Facelift & Nose Surgery – Nashville Plastic Surgery

Inside Cosmetic Surgery Today & What You Must Know Before You Decide: Dr Lycka & Dr Sieveking

Facelift Surgery

Facelift surgery is the ultimate anti-aging treatment, and as with any surgery, it should not be entered into lightly.  And the same goes for nose surgery – aka rhinoplasty surgery or a nose job. Both plastic surgeries require careful thought and planning beforehand, and need an experienced and artistic board certified plastic surgeon to perform them. Questions and uncertainty are rife with these two procedures so this week on Inside Cosmetic Surgery Today we are talking with a Nashville, TN, renowned plastic surgeon who specializes in them, to help inform you and put your mind at rest. So Dr Nicholas Sieveking, from his Nashville, TN practice talks with Inside Cosmetic Surgery Today show host, Edmonton-based cosmetic dermatologist Dr Barry Lycka and the two doctors talk in-depth about facelift surgery, planning, and recovery. Dr Sieveking answers many direct questions and explains how he plans and performs facelift surgery. The two doctors also discuss nose surgery, and are keen to highlight that for any plastic surgery, it is the communication with the doctor and his team, and their level of experience and artistry, which truly creates a solid foundation for successful results.

Download the Show Notes here for the detailed content of this interview in PDF format or read below.

Show Notes

01 February 2016 Inside Cosmetic Surgery Today on WebTalkRadio.net

Interview with Dr Barry Lycka & Dr Nicholas Sieveking, plastic surgeon from Nashville, TN

Dr Barry Lycka cosmetic dermatologist from Edmonton, Alberta is talking today with

Dr Nicholas Sieveking board certified plastic surgeon from Nashville, Tennessee.

This is your number one internet radio show on cosmetic surgery. We would like to thank all you listeners for supporting us – we get around 8000 downloads a week, and we are really very proud of this achievement and thank you for helping us develop the show.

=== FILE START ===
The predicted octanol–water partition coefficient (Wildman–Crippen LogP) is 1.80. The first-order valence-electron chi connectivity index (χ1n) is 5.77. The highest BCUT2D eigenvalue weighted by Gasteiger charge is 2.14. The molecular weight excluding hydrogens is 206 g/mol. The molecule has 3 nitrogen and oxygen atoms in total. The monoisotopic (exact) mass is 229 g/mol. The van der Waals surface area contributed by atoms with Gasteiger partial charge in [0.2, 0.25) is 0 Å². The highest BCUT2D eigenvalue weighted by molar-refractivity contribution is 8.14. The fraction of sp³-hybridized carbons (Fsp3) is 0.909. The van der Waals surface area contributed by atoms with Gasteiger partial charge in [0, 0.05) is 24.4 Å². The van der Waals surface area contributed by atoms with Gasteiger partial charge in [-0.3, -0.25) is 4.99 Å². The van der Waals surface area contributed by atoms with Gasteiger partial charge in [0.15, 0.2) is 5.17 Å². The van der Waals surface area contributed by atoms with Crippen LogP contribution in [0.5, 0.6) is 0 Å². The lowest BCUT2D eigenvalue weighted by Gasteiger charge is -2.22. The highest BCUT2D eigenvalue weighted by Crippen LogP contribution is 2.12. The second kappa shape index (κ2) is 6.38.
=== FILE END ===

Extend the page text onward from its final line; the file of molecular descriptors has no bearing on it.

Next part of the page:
We are talking today with Dr Nicholas Sieveking, who is a very well-known board certified plastic surgeon, and has been voted the best plastic surgeon in Nashville, TN, about a topic that is very much at the forefront of modern medicine today – the facelift.

Welcome, Dr Sieveking!

Let’s start with a somewhat ‘maverick’ question today… Why would anyone want to get a facelift done?

Well – to look younger! To try to slow down the aging process and feel better about themselves.

We have all heard about those ‘bad’ facelifts of the past – Phyllis Diller was a comedienne who had a humorous routine about how her facelift failed. Is that a common problem these days?

No a failed facelift is not common. A facelift is a technically demanding operation, and it is not ‘one size fits all’ either so it is very important that each doctor treats each patient as an individual, and creates a customized plan for them. Some facelifts are very simple, and it’s just a matter of tightening skin and some facelifts involve not only tightening skin but going to the deeper layers of the facial and neck muscles.

So how long have you been doing facelift surgery, Dr Sieveking?

Dr Sieveking has been in practice for sixteen years. And the facelift is certainly the main operation that he performs these days. He does around 2 facelifts in Nashville, TN, a week – he could do more but facelifts require a lot of concentration and the duration of the procedure could range anywhere from 2.5 hours up to 6 hours, depending upon what is required, and the level of complexity of the facelift. For example, if a patient is having a secondary facelift to correct problems from a previous facelift then that will certainly take longer.

Dr Lycka sees ‘bad’ facelifts which have been caused by the original surgeon not taking the time to do everything that was necessary. And both doctors agree that you see so many ‘stars’ and people in the public eye who get bad results, and even though such individuals could research and afford to get the best surgeons out there, that you often wonder how that even happens! It is an art form and indeed ‘one size fits NONE’ as it is a procedure that an educated doctor who has a lot of scientific background actually performs a beautiful artistic procedure. They take that sagging, drooping skin & face, and it’s going to happen to all of us, no doubt about it – and reverse it.

Correct – there are several nuances for a facelift, which in Dr Sieveking’s opinion, really get ignored by less experienced surgeons. For example, put the scar behind the ear so it disappears and weaves into the hairline, so the hairline isn’t chopped off, also considering the shape of the earlobe after surgery. Those are just some factors that an experienced surgeon considers when planning their incisions.

That is very important. Dr Lycka is very big on advanced scar correction, so gets to see a lot of bad scars, and really a bad scar need not happen if things are planned well. And secondly, if they DO happen, it’s not easy to correct them but there are techniques to correct them these days to make them less noticeable.